Louis CK returned to host Saturday Night Live this weekend for the second time, and thank God he did. He injected some much-needed life back into the withering opening monologue. After a season or two of surprise celebrity guests used to disguise disappointing monologues, CK took the stage and gave the SNL writers the night off.

For almost 9 minutes, he delivered one zinger after another. America’s favorite balding ginger felt right at home up there in his “tired dad” attire, rocking the usual black shirt variation and loose jeans. The audience loved every second of it and rightfully so. The monologue later proved to be one of the few highlights of an episode bogged down by weak sketches.

CK stayed true to his roots and made light of the serious stuff: religion, murder, domestic violence, global hunger, parenting – all the topics that make NBC executives clench up. Only CK can pull off a line like, “A white noise machine, it’s a machine that helps white people sleep at night because we shouldn’t be able to,” before you even have time to settle into your spot on the couch and prop your feet up.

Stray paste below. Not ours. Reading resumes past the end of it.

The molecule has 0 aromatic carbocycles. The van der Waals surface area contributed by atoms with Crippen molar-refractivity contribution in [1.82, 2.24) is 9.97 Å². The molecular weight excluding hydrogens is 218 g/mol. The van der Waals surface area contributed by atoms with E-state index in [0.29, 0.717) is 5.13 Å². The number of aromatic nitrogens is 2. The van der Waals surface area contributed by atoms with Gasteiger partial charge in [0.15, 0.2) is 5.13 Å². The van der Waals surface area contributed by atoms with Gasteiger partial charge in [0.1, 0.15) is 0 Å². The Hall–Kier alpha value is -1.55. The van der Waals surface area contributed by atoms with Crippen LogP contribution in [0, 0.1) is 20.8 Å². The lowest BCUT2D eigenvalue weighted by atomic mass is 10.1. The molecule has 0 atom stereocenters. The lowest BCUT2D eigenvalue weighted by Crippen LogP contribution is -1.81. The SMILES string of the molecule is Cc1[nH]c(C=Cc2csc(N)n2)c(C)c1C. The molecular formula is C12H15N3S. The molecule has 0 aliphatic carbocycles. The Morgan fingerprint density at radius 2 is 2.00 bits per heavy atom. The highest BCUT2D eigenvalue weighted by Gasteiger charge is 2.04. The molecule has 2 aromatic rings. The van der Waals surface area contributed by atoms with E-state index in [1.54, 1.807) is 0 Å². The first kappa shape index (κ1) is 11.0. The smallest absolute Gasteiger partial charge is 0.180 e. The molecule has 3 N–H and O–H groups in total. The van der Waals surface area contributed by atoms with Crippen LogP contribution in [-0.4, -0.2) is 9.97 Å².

And his ballsy jokes continued. “Americans shouldn’t say ‘I’m hungry.’ They should say ‘I feel hungry.’ If you ate today you shouldn’t say ‘I’m hungry.’ Hunger’s a real thing. I don’t have third world hunger. I have first world hunger. I would like a doughnut. Some people say ‘I’m starving.’ That’s offensive.”

CK’s amazing monologue proved what everyone already knew: SNL needs some better writers. The sketches were subpar, at best. The winners of the night were definitely Black Jeopardy and the return of Beck Bennett as the CEO with a baby’s body. But even those aren’t worth sharing the link with your friends at work on Monday morning. There were certainly more sketches that tanked than soared, like “Mr. Big Stuff”, which featured the female cast members in a singing group, and “Private Eyes”, which was awkward and felt like it would never end. Let’s never do those again.

But even so, we can forgive him because the SNL monologue was in such desperate need of resuscitation, and if a phenomenal stand-up comedian like Louis CK couldn’t do it, no one could.

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